If this team clicks on offense, look out. The positive sides to all these injuries is the playing time the bench players have received and they will be (hopefully) healthy for the second half. Remember, the Phils, Braves and Nats will all have more injuries too. Not to mention, they haven’t been able to put the Mets away starting just 3 regulars pretty much the entire first half!
Expect new guidelines in the next CBA; owners REALLY don’t care about it, especially the monoliths like NY and Boston. But if they increase it, it saves some marginal profitability.
They DO care about Revenue Sharing, especially when teams like the Rays (who would wither and die without it) routinely kick their collective backsides. That’s the issue that’s going to drastically change next year. Not unlike the old days in Europe, when the condemned were expected to “tip” their executioner.
The only thing to consider about the new CBA? The owners will come out ahead.
I’d like to see the Mets stay below the luxury tax threshold.
If the Rays can compete year after year on a $68 million (this year) payroll, there’s no reason for any team to spend like an aircraft carrier worth of drunken sailors.
I don’t know why you started playing and watching sports but fairness was a big selling point for me. But hey did Steve Cohen grow up playing the game? I doubt it. So much of a disconnect between between guys playing and the guys making decisions.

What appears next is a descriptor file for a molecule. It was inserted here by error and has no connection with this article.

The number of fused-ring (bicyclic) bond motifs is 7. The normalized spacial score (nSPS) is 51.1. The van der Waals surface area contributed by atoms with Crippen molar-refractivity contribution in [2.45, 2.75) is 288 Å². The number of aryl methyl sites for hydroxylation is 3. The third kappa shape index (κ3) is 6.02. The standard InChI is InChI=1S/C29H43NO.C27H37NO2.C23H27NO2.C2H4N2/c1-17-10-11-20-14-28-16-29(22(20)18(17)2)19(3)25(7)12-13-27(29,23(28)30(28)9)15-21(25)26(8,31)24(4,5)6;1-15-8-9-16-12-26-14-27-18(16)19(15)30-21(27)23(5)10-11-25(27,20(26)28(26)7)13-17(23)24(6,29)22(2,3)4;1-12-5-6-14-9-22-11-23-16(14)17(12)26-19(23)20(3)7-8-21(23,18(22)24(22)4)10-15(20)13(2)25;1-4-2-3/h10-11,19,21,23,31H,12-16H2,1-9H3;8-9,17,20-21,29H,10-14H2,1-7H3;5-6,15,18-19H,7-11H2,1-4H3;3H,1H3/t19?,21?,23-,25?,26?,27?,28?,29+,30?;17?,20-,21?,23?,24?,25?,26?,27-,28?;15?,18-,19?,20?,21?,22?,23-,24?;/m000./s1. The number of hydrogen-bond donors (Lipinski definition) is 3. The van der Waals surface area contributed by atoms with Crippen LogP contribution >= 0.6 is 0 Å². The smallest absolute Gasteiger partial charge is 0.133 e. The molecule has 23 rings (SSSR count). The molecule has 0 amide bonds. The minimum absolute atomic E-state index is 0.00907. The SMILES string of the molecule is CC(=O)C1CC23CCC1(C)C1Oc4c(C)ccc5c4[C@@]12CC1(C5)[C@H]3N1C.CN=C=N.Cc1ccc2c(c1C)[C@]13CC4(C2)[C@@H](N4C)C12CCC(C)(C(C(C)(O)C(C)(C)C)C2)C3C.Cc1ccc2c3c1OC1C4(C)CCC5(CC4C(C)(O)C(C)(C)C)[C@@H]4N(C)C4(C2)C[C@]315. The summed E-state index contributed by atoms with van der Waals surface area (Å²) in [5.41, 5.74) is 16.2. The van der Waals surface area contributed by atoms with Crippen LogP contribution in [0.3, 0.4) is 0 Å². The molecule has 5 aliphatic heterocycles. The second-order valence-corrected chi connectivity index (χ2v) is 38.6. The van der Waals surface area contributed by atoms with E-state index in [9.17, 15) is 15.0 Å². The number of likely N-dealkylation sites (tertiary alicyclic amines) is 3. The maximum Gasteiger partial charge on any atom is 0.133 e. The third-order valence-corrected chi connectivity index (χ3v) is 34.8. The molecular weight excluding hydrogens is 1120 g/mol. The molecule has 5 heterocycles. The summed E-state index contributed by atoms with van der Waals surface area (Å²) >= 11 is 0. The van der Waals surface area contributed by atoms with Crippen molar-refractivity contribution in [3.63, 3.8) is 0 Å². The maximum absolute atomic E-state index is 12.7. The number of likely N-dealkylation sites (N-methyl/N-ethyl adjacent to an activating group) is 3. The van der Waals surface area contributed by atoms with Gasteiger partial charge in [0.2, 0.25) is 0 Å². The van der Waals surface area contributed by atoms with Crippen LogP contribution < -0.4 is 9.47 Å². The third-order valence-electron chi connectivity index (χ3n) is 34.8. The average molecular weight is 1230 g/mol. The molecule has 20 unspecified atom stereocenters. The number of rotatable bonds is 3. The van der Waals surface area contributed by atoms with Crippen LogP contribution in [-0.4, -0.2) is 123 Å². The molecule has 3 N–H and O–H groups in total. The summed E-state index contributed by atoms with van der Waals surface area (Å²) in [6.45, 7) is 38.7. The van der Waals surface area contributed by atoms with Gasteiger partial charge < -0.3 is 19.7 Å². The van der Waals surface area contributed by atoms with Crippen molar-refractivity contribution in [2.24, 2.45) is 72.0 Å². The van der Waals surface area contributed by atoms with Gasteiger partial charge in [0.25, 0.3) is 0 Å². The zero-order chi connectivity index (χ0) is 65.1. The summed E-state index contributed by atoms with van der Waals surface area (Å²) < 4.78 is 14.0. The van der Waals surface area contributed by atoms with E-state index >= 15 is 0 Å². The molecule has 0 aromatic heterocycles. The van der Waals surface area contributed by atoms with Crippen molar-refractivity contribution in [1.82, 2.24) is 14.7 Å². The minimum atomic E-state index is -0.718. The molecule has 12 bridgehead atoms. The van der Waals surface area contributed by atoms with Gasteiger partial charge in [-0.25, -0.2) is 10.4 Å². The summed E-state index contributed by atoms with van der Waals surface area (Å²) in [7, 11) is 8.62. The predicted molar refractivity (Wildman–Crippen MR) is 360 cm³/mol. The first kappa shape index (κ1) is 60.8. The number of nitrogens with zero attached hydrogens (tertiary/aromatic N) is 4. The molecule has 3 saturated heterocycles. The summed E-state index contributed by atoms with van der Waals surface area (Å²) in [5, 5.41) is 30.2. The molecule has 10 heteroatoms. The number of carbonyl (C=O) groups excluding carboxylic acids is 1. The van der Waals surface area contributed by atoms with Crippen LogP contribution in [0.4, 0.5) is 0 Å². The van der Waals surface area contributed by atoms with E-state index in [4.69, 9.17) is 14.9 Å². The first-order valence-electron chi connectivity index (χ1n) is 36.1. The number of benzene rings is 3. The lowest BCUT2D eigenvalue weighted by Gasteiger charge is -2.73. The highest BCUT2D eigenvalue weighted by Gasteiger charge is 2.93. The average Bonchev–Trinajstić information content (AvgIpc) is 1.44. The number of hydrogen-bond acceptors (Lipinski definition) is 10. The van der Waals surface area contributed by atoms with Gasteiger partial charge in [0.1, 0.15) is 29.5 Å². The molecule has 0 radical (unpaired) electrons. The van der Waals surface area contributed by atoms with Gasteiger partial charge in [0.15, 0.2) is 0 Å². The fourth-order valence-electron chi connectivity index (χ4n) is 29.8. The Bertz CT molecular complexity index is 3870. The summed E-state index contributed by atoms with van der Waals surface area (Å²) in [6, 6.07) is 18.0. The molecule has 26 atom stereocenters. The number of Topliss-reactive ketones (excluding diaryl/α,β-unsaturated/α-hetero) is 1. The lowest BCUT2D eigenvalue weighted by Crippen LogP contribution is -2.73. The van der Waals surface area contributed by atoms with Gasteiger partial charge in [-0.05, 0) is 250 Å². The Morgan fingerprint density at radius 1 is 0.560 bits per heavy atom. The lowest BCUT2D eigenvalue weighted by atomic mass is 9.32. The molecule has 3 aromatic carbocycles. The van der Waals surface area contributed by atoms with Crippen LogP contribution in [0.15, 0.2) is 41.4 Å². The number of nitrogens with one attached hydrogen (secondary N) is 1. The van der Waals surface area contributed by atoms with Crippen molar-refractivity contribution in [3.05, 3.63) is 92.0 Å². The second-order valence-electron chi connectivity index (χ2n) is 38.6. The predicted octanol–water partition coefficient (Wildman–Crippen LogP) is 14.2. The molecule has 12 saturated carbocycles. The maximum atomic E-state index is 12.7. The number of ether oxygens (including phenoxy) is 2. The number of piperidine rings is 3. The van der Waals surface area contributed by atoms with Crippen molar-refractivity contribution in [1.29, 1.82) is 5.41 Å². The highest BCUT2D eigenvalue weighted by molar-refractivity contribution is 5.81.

The Rays get hits and Rbi’s.
Look the Mets have pitching and defense what they do not have is offense.
Do the Mets have defense?
Yes. The Mets have defense until their regulars come back
Money should not be an issue in NY unless the fans stay home! Also, you have a huge TV market! Of course,this assumes things do not deteriorate much more in NY! If your current environment gets worse, no one with any money will want to live in NY. Sorry,,just the reality of your city!
Money is always an issue, doesn’t matter where you are. Payrolls in NY are higher, have a higher limit, but saying money shouldn’t be an issue is wrong. No matter where you are, there is a limit to how high you’ll let your payroll go. (And spending doesn’t equal winning anyway. Most mega deals do more harm than good.)